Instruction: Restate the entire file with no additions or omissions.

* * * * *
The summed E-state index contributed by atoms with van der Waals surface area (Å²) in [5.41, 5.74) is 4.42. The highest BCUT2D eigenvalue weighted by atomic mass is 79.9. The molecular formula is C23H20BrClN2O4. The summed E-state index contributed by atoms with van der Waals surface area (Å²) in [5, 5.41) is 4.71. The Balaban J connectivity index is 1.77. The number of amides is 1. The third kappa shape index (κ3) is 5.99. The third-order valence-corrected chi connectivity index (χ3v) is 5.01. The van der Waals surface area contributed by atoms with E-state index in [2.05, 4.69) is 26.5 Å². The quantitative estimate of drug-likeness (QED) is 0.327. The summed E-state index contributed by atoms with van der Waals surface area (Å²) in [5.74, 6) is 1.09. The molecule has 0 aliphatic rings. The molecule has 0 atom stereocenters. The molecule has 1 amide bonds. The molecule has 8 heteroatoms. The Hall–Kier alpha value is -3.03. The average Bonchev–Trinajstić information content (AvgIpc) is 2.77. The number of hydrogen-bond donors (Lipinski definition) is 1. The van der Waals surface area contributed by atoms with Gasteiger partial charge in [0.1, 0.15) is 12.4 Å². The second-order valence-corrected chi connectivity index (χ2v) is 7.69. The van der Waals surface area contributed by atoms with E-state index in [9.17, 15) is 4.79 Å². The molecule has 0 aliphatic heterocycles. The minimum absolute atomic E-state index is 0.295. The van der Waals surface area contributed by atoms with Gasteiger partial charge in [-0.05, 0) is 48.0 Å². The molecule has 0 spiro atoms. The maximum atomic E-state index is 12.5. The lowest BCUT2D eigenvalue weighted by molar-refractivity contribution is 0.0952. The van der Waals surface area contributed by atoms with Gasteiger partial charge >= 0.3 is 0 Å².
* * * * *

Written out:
The summed E-state index contributed by atoms with van der Waals surface area (Å²) in [5.41, 5.74) is 4.42. The highest BCUT2D eigenvalue weighted by atomic mass is 79.9. The molecular formula is C23H20BrClN2O4. The summed E-state index contributed by atoms with van der Waals surface area (Å²) in [5, 5.41) is 4.71. The Balaban J connectivity index is 1.77. The number of amides is 1. The third kappa shape index (κ3) is 5.99. The third-order valence-corrected chi connectivity index (χ3v) is 5.01. The van der Waals surface area contributed by atoms with E-state index in [2.05, 4.69) is 26.5 Å². The quantitative estimate of drug-likeness (QED) is 0.327. The summed E-state index contributed by atoms with van der Waals surface area (Å²) in [5.74, 6) is 1.09. The molecule has 0 aliphatic rings. The molecule has 0 atom stereocenters. The molecule has 1 amide bonds. The molecule has 8 heteroatoms. The Hall–Kier alpha value is -3.03. The average Bonchev–Trinajstić information content (AvgIpc) is 2.77. The number of hydrogen-bond donors (Lipinski definition) is 1. The van der Waals surface area contributed by atoms with Gasteiger partial charge in [0.1, 0.15) is 12.4 Å². The second-order valence-corrected chi connectivity index (χ2v) is 7.69. The van der Waals surface area contributed by atoms with E-state index in [9.17, 15) is 4.79 Å². The molecule has 0 aliphatic heterocycles. The minimum absolute atomic E-state index is 0.295. The van der Waals surface area contributed by atoms with Gasteiger partial charge in [-0.05, 0) is 48.0 Å². The molecule has 0 spiro atoms. The maximum atomic E-state index is 12.5. The lowest BCUT2D eigenvalue weighted by molar-refractivity contribution is 0.0952. The van der Waals surface area contributed by atoms with Gasteiger partial charge >= 0.3 is 0 Å².